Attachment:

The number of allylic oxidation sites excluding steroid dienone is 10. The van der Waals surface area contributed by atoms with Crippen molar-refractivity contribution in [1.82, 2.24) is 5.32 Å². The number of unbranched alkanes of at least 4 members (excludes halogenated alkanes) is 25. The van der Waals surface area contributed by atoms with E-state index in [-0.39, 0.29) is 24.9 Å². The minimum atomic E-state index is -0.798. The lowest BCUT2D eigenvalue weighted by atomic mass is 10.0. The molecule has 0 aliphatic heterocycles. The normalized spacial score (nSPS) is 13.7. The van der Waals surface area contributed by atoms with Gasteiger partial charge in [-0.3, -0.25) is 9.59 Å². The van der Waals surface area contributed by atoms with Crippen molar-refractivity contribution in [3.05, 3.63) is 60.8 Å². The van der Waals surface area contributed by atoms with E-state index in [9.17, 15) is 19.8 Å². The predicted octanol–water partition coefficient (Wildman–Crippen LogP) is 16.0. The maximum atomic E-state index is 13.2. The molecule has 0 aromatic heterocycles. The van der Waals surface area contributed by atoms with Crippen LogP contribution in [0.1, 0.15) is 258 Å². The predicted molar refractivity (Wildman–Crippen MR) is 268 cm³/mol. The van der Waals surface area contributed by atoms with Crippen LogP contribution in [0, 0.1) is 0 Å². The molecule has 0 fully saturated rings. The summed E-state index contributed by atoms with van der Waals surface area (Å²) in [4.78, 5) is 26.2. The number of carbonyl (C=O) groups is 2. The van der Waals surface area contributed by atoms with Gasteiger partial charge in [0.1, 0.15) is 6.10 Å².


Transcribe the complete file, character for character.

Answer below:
The number of allylic oxidation sites excluding steroid dienone is 10. The van der Waals surface area contributed by atoms with Crippen molar-refractivity contribution in [1.82, 2.24) is 5.32 Å². The number of unbranched alkanes of at least 4 members (excludes halogenated alkanes) is 25. The van der Waals surface area contributed by atoms with E-state index in [-0.39, 0.29) is 24.9 Å². The minimum atomic E-state index is -0.798. The lowest BCUT2D eigenvalue weighted by atomic mass is 10.0. The molecule has 0 aliphatic heterocycles. The normalized spacial score (nSPS) is 13.7. The van der Waals surface area contributed by atoms with Gasteiger partial charge in [-0.3, -0.25) is 9.59 Å². The van der Waals surface area contributed by atoms with Crippen molar-refractivity contribution in [3.05, 3.63) is 60.8 Å². The van der Waals surface area contributed by atoms with E-state index in [9.17, 15) is 19.8 Å². The predicted octanol–water partition coefficient (Wildman–Crippen LogP) is 16.0. The maximum atomic E-state index is 13.2. The molecule has 0 aromatic heterocycles. The van der Waals surface area contributed by atoms with Crippen LogP contribution in [0.1, 0.15) is 258 Å². The predicted molar refractivity (Wildman–Crippen MR) is 268 cm³/mol. The van der Waals surface area contributed by atoms with Crippen LogP contribution in [0, 0.1) is 0 Å². The molecule has 0 fully saturated rings. The summed E-state index contributed by atoms with van der Waals surface area (Å²) in [4.78, 5) is 26.2. The number of carbonyl (C=O) groups is 2. The van der Waals surface area contributed by atoms with Gasteiger partial charge in [0.1, 0.15) is 6.10 Å².